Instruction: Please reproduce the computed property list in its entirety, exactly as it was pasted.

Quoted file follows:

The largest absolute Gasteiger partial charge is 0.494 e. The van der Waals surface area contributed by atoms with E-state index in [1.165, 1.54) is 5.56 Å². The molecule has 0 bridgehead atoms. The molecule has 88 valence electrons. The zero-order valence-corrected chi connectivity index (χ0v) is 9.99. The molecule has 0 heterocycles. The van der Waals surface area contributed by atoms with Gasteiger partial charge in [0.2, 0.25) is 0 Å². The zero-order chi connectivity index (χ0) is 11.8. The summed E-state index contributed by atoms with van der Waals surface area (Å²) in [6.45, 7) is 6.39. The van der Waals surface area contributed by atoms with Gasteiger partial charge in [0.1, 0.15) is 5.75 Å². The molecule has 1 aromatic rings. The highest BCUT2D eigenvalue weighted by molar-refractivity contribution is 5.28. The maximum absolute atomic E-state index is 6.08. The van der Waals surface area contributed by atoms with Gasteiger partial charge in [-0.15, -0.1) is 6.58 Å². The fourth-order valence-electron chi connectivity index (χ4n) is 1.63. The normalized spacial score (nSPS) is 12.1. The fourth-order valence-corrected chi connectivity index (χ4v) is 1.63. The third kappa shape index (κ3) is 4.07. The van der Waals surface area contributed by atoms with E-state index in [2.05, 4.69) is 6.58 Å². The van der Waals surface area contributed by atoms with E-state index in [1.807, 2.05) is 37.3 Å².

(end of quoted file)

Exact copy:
The largest absolute Gasteiger partial charge is 0.494 e. The van der Waals surface area contributed by atoms with E-state index in [1.165, 1.54) is 5.56 Å². The molecule has 0 bridgehead atoms. The molecule has 88 valence electrons. The zero-order valence-corrected chi connectivity index (χ0v) is 9.99. The molecule has 0 heterocycles. The van der Waals surface area contributed by atoms with Gasteiger partial charge in [0.2, 0.25) is 0 Å². The zero-order chi connectivity index (χ0) is 11.8. The summed E-state index contributed by atoms with van der Waals surface area (Å²) in [6.45, 7) is 6.39. The van der Waals surface area contributed by atoms with Gasteiger partial charge in [0.1, 0.15) is 5.75 Å². The molecule has 1 aromatic rings. The highest BCUT2D eigenvalue weighted by molar-refractivity contribution is 5.28. The maximum absolute atomic E-state index is 6.08. The van der Waals surface area contributed by atoms with Gasteiger partial charge in [-0.15, -0.1) is 6.58 Å². The fourth-order valence-electron chi connectivity index (χ4n) is 1.63. The normalized spacial score (nSPS) is 12.1. The fourth-order valence-corrected chi connectivity index (χ4v) is 1.63. The third kappa shape index (κ3) is 4.07. The van der Waals surface area contributed by atoms with E-state index in [2.05, 4.69) is 6.58 Å². The van der Waals surface area contributed by atoms with E-state index in [1.807, 2.05) is 37.3 Å².